• ^ Patterson, R. E; Laughlin, G. A; Lacroix, A. Z; Hartman, S. J; Natarajan, L; Senger, C. M; Martínez, M. E; Villaseñor, A; Sears, D. D; Marinac, C. R; Gallo, L. C (2015). “Intermittent Fasting and Human Metabolic Health”. Journal of the Academy of Nutrition and Dietetics. 115 (8): 1203–1212. doi:10.1016/j.jand.2015.02.018. ISSN 2212-2672. PMC 4516560 . PMID 25857868. 
  • ^ a b c Mattson, M. P; Longo, V. D; Harvie, M (2017). “Impact of intermittent fasting on health and disease processes”. Ageing Research Reviews. 39: 46–58. doi:10.1016/j.arr.2016.10.005. PMC 5411330 . PMID 27810402. 
  • ^ a b Varady, K. A (2011). “Intermittent versus daily calorie restriction: Which diet regimen is more effective for weight loss?”. Obesity Reviews. 12 (7): e593–601. doi:10.1111/j.1467-789X.2011.00873.x. PMID 21410865. 
  • ^ Fisher, Roxanne (1 June 2016). “What is the 5:2 diet?”. BBC GoodFood, Worldwide. 
  • ^ a b c d Fleming, Amy (27 January 2015). “Fasting facts: is the 5:2 diet too good to be true?”. The Guardian. Retrieved 18 January 2018. 
  • ^ Rothschild, Jeff; Hoddy, Kristin K; Jambazian, Pera; Varady, Krista A (2014). “Time-restricted feeding and risk of metabolic disease: A review of human and animal studies”. Nutrition Reviews. 72 (5): 308–18. doi:10.1111/nure.12104. PMID 24739093. 
  • ^ Moro, Tatiana; Tinsley, Grant; Bianco, Antonino; Marcolin, Giuseppe; Pacelli, Quirico Francesco; Battaglia, Giuseppe; Palma, Antonio; Gentil, Paulo; Neri, Marco; Paoli, Antonio (2016). “Effects of eight weeks of time-restricted feeding (16/8) on basal metabolism, maximal strength, body composition, inflammation, and cardiovascular risk factors in resistance-trained males”. Journal of Translational Medicine. 14 (1): 290. doi:10.1186/s12967-016-1044-0. PMC 5064803 . PMID 27737674.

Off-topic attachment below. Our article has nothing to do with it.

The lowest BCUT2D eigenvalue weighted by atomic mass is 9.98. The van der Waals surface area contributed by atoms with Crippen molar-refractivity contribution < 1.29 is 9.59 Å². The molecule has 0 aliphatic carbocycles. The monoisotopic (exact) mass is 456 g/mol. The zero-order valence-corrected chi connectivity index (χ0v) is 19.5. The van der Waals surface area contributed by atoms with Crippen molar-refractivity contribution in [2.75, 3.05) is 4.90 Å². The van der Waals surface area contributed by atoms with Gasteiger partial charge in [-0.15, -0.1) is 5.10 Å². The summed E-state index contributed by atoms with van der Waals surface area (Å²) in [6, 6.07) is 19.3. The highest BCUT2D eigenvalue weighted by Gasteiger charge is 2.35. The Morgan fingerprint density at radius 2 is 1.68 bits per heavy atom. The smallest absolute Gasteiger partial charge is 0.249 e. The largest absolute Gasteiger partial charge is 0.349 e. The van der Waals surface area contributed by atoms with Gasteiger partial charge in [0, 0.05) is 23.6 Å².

• ^ Stote, KS; Baer, DJ; Spears, K; Paul, DR; Harris, GK; Rumpler, WV; Strycula, P; Najjar, SS; Ferrucci, L; Ingram, D. K.; Longo, D. L.; Mattson, M. P. (2007). “A controlled trial of reduced meal frequency without caloric restriction in healthy, normal-weight, middle-aged adults” (PDF). The American Journal of Clinical Nutrition. 85 (4): 981–8. PMC 2645638 . PMID 17413096. 
  • ^ “How to diet”. Live Well – NHS Choices. UK National Health Service. 9 December 2011. Retrieved 10 February 2014. 
  • ^ Trueland, Jennifer (2013). “Fast and effective?”. Nursing Standard. 28 (16): 26–7. doi:10.7748/ns2013. PMID 24345130. 
  • ^ Healy A (11 June 2013). “Dietitians warn against fad diets”. Irish Times. 
  • ^ Mosley, Michael (5 September 2012). “Eat, Fast & Live Longer”. Horizon. Episode 49×03. BBC. 2. Retrieved 10 February 2014. 
  • ^ “The UK’s Hot New 5:2 Diet Craze Hits The U.S. – Weight Loss Miracle?”. Forbes. 17 May 2013. Retrieved 10 February 2014. 
  • ^ “News analysis: Does the 5:2 intermittent fasting diet work?”. Health News. UK National Health Service – NHS Choices. May 2013. Retrieved 23 November 2016. 
  • ^ “Could 5:2 diet play a role in preventing breast cancer?”. NHS Choices. 17 June 2016. 
  • ^ Collier, R (2013). “Intermittent fasting: The science of going without”. Canadian Medical Association Journal. 185 (9): E363–4. doi:10.1503/cmaj.109-4451. PMC 3680567 . PMID 23569168. 
  • ^ a b c Longo, Valter D; Mattson, Mark P (2014). “Fasting: Molecular Mechanisms and Clinical Applications”. Cell Metabolism. 19 (2): 181–92. doi:10.1016/j.cmet.2013.12.008. PMC 3946160 . PMID 24440038. 
  • ^ Barnosky, Adrienne R; Hoddy, Kristin K; Unterman, Terry G; Varady, Krista A (2014). “Intermittent fasting vs daily calorie restriction for type 2 diabetes prevention: A review of human findings”. Translational Research. 164 (4): 302–11. doi:10.1016/j.trsl.2014.05.013. PMID 24993615. 
  • ^ a b Anton, Stephen D; Moehl, Keelin; Donahoo, William T; Marosi, Krisztina; Lee, Stephanie A; Mainous, Arch G; Leeuwenburgh, Christiaan; Mattson, Mark P (2017). “Flipping the Metabolic Switch: Understanding and Applying the Health Benefits of Fasting”. Obesity. doi:10.1002/oby.22065. PMID 29086496. 
  • ^ Mattson, Mark P.; Allison, David B.; Fontana, Luigi; Harvie, Michelle; Longo, Valter D.; Malaisse, Willy J.; Mosley, Michael; Notterpek, Lucia; Ravussin, Eric (2014-11-25). “Meal frequency and timing in health and disease”. Proceedings of the National Academy of Sciences of the United States of America. 111 (47): 16647–16653. doi:10.1073/pnas.1413965111. PMC 4250148 . PMID 25404320. 
  • ^ Horne, Benjamin D; Muhlestein, Joseph B; Anderson, Jeffrey L (2015-08-01). “Health effects of intermittent fasting: hormesis or harm? A systematic review”. The American Journal of Clinical Nutrition. 102 (2): 464–470. doi:10.3945/ajcn.115.109553. ISSN 0002-9165. 

  • Source: https://en.wikipedia.org/wiki/Intermittent_fasting